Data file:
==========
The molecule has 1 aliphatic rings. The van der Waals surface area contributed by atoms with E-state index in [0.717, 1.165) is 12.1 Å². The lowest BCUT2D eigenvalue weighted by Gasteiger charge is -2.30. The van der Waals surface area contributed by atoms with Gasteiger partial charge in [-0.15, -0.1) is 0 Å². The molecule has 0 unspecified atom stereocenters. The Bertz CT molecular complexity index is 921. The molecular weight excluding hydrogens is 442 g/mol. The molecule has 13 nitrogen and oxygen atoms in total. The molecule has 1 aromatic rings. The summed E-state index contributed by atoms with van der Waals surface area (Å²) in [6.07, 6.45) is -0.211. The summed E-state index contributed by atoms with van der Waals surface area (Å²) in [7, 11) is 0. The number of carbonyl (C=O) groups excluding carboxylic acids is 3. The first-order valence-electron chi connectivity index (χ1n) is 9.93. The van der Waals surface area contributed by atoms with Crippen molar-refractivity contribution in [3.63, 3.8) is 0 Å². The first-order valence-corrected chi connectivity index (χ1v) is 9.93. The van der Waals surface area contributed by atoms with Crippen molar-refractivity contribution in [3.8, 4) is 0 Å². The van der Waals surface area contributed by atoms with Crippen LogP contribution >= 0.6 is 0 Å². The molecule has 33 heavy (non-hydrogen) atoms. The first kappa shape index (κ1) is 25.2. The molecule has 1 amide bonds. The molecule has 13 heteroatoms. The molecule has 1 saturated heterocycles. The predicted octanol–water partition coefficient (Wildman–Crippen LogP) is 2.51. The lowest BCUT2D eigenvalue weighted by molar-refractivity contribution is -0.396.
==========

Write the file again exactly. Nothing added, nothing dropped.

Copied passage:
The molecule has 1 aliphatic rings. The van der Waals surface area contributed by atoms with E-state index in [0.717, 1.165) is 12.1 Å². The lowest BCUT2D eigenvalue weighted by Gasteiger charge is -2.30. The van der Waals surface area contributed by atoms with Gasteiger partial charge in [-0.15, -0.1) is 0 Å². The molecule has 0 unspecified atom stereocenters. The Bertz CT molecular complexity index is 921. The molecular weight excluding hydrogens is 442 g/mol. The molecule has 13 nitrogen and oxygen atoms in total. The molecule has 1 aromatic rings. The summed E-state index contributed by atoms with van der Waals surface area (Å²) in [6.07, 6.45) is -0.211. The summed E-state index contributed by atoms with van der Waals surface area (Å²) in [7, 11) is 0. The number of carbonyl (C=O) groups excluding carboxylic acids is 3. The first-order valence-electron chi connectivity index (χ1n) is 9.93. The van der Waals surface area contributed by atoms with Crippen molar-refractivity contribution in [3.63, 3.8) is 0 Å². The first-order valence-corrected chi connectivity index (χ1v) is 9.93. The van der Waals surface area contributed by atoms with Crippen molar-refractivity contribution in [3.8, 4) is 0 Å². The van der Waals surface area contributed by atoms with Crippen LogP contribution >= 0.6 is 0 Å². The molecule has 33 heavy (non-hydrogen) atoms. The first kappa shape index (κ1) is 25.2. The molecule has 1 amide bonds. The molecule has 13 heteroatoms. The molecule has 1 saturated heterocycles. The predicted octanol–water partition coefficient (Wildman–Crippen LogP) is 2.51. The lowest BCUT2D eigenvalue weighted by molar-refractivity contribution is -0.396.